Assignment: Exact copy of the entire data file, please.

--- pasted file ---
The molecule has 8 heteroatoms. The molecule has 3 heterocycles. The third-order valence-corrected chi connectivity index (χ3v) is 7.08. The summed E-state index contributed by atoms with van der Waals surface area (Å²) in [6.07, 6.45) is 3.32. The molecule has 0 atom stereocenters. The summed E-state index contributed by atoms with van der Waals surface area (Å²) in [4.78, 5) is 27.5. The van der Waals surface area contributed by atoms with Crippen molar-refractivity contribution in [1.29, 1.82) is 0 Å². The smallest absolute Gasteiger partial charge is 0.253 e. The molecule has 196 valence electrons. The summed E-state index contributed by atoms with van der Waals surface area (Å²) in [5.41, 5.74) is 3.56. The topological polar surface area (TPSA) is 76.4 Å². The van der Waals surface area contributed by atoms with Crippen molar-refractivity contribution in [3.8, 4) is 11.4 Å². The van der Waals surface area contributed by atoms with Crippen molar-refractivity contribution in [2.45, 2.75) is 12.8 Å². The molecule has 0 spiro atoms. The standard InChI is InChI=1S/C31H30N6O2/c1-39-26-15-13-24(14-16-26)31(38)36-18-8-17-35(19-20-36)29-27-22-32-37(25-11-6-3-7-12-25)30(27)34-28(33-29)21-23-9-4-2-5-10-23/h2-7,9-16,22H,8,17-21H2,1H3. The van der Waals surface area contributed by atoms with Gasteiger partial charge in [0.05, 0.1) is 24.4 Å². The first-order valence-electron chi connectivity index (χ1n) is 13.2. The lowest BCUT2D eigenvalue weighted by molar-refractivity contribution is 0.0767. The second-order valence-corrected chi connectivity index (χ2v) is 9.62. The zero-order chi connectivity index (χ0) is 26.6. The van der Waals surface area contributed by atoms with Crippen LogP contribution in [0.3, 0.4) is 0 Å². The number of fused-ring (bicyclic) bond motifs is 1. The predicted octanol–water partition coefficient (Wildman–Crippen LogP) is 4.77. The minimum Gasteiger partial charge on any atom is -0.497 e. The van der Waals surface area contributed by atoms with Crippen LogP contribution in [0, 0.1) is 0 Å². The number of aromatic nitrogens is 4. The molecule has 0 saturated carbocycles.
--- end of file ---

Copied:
The molecule has 8 heteroatoms. The molecule has 3 heterocycles. The third-order valence-corrected chi connectivity index (χ3v) is 7.08. The summed E-state index contributed by atoms with van der Waals surface area (Å²) in [6.07, 6.45) is 3.32. The molecule has 0 atom stereocenters. The summed E-state index contributed by atoms with van der Waals surface area (Å²) in [4.78, 5) is 27.5. The van der Waals surface area contributed by atoms with Crippen molar-refractivity contribution in [1.29, 1.82) is 0 Å². The smallest absolute Gasteiger partial charge is 0.253 e. The molecule has 196 valence electrons. The summed E-state index contributed by atoms with van der Waals surface area (Å²) in [5.41, 5.74) is 3.56. The topological polar surface area (TPSA) is 76.4 Å². The van der Waals surface area contributed by atoms with Crippen molar-refractivity contribution in [3.8, 4) is 11.4 Å². The van der Waals surface area contributed by atoms with Crippen molar-refractivity contribution in [2.45, 2.75) is 12.8 Å². The molecule has 0 spiro atoms. The standard InChI is InChI=1S/C31H30N6O2/c1-39-26-15-13-24(14-16-26)31(38)36-18-8-17-35(19-20-36)29-27-22-32-37(25-11-6-3-7-12-25)30(27)34-28(33-29)21-23-9-4-2-5-10-23/h2-7,9-16,22H,8,17-21H2,1H3. The van der Waals surface area contributed by atoms with Gasteiger partial charge in [0.05, 0.1) is 24.4 Å². The first-order valence-electron chi connectivity index (χ1n) is 13.2. The lowest BCUT2D eigenvalue weighted by molar-refractivity contribution is 0.0767. The second-order valence-corrected chi connectivity index (χ2v) is 9.62. The zero-order chi connectivity index (χ0) is 26.6. The van der Waals surface area contributed by atoms with Crippen LogP contribution in [0.3, 0.4) is 0 Å². The number of fused-ring (bicyclic) bond motifs is 1. The predicted octanol–water partition coefficient (Wildman–Crippen LogP) is 4.77. The minimum Gasteiger partial charge on any atom is -0.497 e. The van der Waals surface area contributed by atoms with Crippen LogP contribution in [0, 0.1) is 0 Å². The number of aromatic nitrogens is 4. The molecule has 0 saturated carbocycles.